Tender turnip greens are for some a well-kept garden secret. While chard and kale are popular greens in the garden, some people are devoted to other greens such as mustard, beet or turnips. Healthy greens are not only delicious on the dinner table, they’re important to the health of the whole plant. Turnips are prey to a number of pests and require careful attention to keep them free of insects. It is worth protecting turnip greens — they are high in vitamins E and C, have usable calcium, folate and a full range of amino acids.

Common Pests

Turnips and other greens are especially bothered by several insect pests. Aphids are a number one culprit. They suck the sap from the plant. Cabbage loopers love turnip greens just as you do. Flea beetles can be a major problem. Take the time to learn what these turnip pests look like and how to spot the adults and larvae. This will give you an idea where to target your approach to getting rid of them.

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Garden Health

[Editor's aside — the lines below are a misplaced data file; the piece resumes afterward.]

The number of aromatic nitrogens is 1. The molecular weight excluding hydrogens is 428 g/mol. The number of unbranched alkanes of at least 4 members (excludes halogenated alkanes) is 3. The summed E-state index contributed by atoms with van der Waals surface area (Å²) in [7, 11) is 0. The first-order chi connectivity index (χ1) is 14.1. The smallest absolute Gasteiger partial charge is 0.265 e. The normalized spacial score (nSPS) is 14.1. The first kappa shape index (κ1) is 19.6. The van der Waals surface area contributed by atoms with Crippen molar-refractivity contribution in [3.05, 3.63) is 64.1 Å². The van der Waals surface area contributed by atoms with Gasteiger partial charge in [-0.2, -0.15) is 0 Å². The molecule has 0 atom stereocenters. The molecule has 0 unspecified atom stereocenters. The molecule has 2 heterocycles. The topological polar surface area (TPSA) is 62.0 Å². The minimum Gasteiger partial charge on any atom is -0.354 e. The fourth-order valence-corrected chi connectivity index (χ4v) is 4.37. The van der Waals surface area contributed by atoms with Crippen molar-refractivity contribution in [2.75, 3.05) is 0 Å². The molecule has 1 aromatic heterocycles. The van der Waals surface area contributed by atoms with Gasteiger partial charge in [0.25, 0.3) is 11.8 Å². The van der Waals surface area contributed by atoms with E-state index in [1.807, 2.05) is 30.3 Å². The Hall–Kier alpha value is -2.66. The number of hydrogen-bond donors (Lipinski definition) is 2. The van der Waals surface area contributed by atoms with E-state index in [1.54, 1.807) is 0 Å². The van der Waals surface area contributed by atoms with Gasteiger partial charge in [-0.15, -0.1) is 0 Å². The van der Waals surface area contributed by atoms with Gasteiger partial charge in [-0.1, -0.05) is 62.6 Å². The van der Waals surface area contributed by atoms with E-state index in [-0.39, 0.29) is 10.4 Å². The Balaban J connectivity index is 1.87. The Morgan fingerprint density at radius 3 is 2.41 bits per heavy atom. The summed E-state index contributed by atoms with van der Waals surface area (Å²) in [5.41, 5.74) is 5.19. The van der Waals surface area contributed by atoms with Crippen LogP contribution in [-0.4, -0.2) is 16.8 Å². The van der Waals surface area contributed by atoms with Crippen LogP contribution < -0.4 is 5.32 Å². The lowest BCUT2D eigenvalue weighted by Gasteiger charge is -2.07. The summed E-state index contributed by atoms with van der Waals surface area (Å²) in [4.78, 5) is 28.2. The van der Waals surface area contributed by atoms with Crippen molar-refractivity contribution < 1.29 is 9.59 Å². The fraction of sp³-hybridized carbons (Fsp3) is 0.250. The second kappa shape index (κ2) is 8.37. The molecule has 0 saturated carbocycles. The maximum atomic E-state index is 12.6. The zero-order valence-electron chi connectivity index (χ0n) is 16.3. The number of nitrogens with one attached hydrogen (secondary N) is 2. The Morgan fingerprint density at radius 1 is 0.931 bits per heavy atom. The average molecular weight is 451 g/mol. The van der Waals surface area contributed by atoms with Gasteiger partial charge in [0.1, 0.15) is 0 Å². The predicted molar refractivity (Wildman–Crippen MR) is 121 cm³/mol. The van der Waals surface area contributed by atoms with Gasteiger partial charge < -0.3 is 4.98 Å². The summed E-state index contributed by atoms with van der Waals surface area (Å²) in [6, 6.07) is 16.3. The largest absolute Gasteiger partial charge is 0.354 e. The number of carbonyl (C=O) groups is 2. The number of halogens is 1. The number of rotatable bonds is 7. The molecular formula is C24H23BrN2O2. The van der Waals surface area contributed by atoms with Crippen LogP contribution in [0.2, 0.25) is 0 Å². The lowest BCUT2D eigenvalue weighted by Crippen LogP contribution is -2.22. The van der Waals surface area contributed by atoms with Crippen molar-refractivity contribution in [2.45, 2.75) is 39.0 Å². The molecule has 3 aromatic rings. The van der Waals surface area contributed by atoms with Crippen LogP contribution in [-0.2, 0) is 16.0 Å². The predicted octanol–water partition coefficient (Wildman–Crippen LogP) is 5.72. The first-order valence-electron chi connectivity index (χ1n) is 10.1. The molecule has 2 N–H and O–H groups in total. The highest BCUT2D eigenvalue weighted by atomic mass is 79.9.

Prevention is always the fist line of defense when it comes to any garden pests. Keep weeds away from your plants to reduce habitat for insects. Insects are interdependent, so if one type is encouraged by weeds or other foods they may like, the ones who prefer leafy greens may move in too. Keep the ground free of dead and dying plants and rotted vegetables to reduce their food. Keep your turnips well nourished with rich compost because healthy plants have more resistance to pests.

Beneficial Insects

Introducing beneficial insects to the turnip bed can reduce the population of harmful insects. Examples of these are ladybugs, green lacewings and beneficial nematodes. You can purchase them at some garden centers or through an online distributor. These are predator and parasitic insects that can help you battle the undesirable bugs on your turnip greens. Make your garden attractive to them by providing other foods they like such as flowers for nectar.

Synthetic Pesticides

The synthetic pesticides for turnips include spinosad, whose makers claim it has low environmental impact, long residual effect and is no harmful to beneficial insects. For aphids or whiteflies use pymetrozine. It is a direct spray specifically for this type of bug and can kill them quickly.

Natural Insecticides